What to do if your credit card is declined

Better planning can help avoid unexpected situations when you're using credit.

We've all been there. You're shopping at a store or paying for a meal, and your credit card gets declined. It can be embarrassing, confusing and just plain frustrating.

So why exactly do credit cards get declined? Here are three common reasons for a declined card: 

  • Typos and mistakes: If you’re shopping online and accidentally input the wrong information, such as an incorrect ZIP code or billing address, your credit card may be declined. Double check that the information is correct and try again. 
  • An over-the-limit transaction: Every credit card has its own credit limit, which is the total amount you are allowed to spend. If you try to purchase an item that will put you over the available credit limit, your credit card may be declined. In some cases, you may be allowed to exceed your credit limit by a small amount. Depending on the issuer, you may be charged additional fees or the credit limit extension fees. 
  • Suspicion of fraudulent activity: If you try to complete an unusual purchase, say for a large amount or in a foreign country, your card may be declined because of possible fraudulent activity. Automated protections try to protect you from fraud, so they might initially decline any suspicious requests, especially if the purchase is outside the norm for you.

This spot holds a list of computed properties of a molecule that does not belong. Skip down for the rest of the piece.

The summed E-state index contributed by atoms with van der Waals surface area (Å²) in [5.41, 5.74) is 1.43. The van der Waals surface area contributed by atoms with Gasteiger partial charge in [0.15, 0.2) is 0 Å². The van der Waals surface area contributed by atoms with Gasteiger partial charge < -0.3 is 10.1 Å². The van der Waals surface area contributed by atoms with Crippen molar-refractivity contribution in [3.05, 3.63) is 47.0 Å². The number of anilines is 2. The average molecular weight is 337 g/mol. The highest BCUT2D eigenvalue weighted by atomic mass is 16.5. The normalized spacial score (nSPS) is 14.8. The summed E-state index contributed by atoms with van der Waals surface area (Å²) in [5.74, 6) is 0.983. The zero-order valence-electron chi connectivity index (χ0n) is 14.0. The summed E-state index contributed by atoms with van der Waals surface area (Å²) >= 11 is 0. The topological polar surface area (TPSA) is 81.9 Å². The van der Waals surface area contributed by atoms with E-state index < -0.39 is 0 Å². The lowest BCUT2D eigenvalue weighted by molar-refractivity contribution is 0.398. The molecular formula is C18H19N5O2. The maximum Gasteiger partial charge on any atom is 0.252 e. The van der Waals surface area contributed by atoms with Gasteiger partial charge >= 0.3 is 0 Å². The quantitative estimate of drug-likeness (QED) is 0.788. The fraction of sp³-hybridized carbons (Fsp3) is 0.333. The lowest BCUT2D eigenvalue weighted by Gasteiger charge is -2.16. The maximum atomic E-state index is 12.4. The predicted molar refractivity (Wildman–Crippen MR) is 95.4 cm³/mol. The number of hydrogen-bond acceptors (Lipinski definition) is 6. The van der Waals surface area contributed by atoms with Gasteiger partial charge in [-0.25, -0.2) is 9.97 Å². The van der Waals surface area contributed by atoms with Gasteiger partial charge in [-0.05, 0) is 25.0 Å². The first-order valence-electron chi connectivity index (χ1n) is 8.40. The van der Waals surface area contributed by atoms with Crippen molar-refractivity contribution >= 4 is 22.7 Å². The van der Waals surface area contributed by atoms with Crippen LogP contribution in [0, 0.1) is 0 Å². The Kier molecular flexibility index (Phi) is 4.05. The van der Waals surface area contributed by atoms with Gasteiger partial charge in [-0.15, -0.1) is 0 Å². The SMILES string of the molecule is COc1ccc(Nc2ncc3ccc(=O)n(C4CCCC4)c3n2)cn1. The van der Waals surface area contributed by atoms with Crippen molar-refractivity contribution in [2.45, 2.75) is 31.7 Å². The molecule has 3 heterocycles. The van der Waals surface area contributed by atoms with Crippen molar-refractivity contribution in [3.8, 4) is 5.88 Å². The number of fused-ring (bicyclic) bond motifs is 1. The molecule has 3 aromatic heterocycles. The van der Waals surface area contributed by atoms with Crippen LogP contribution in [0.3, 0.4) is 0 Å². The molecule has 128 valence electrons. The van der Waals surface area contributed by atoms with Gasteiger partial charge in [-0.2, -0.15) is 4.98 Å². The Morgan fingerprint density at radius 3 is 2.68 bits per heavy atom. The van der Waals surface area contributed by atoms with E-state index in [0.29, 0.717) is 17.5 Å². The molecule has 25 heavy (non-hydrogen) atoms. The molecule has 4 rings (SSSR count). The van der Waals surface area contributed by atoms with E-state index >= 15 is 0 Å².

For each of these situations, you may receive a text, notification or call asking if you’re making a purchase. If you can respond, the purchase may be allowed, or you may be instructed to try again. 

How to avoid a declined card

To avoid a declined card when shopping online, make sure to fill in the correct information for every field. In general, it’s always best to know your limit and keep an eye on your current balance.

If you plan to travel, contact your financial institution ahead of time. If you don't, declined transactions are more likely.

A few days before you’re scheduled to leave, contact your card issuer and let them know your plans — where you’re going and how long you’ll be there. You may also want to write down international customer service phone numbers so you can call if there are any problems while you’re away.

We get it. Having your credit card declined can be incredibly frustrating. But with some caution, awareness of your limits and balance, along with a little bit of forward planning, you can ensure that your credit is available when you need it. 

This page and the information contained herein is for educational purposes only. The information is not intended to provide legal, investment, or financial advice or to indicate the availability or suitability of any product, service, or strategy to your unique circumstances. For specific advice about your unique circumstances, you may wish to consult a qualified professional. Any links to other websites are included for your convenience only. Bread Financial does not endorse any product or service, and is not responsible for the accuracy or reliability of the information, made available through such sites.

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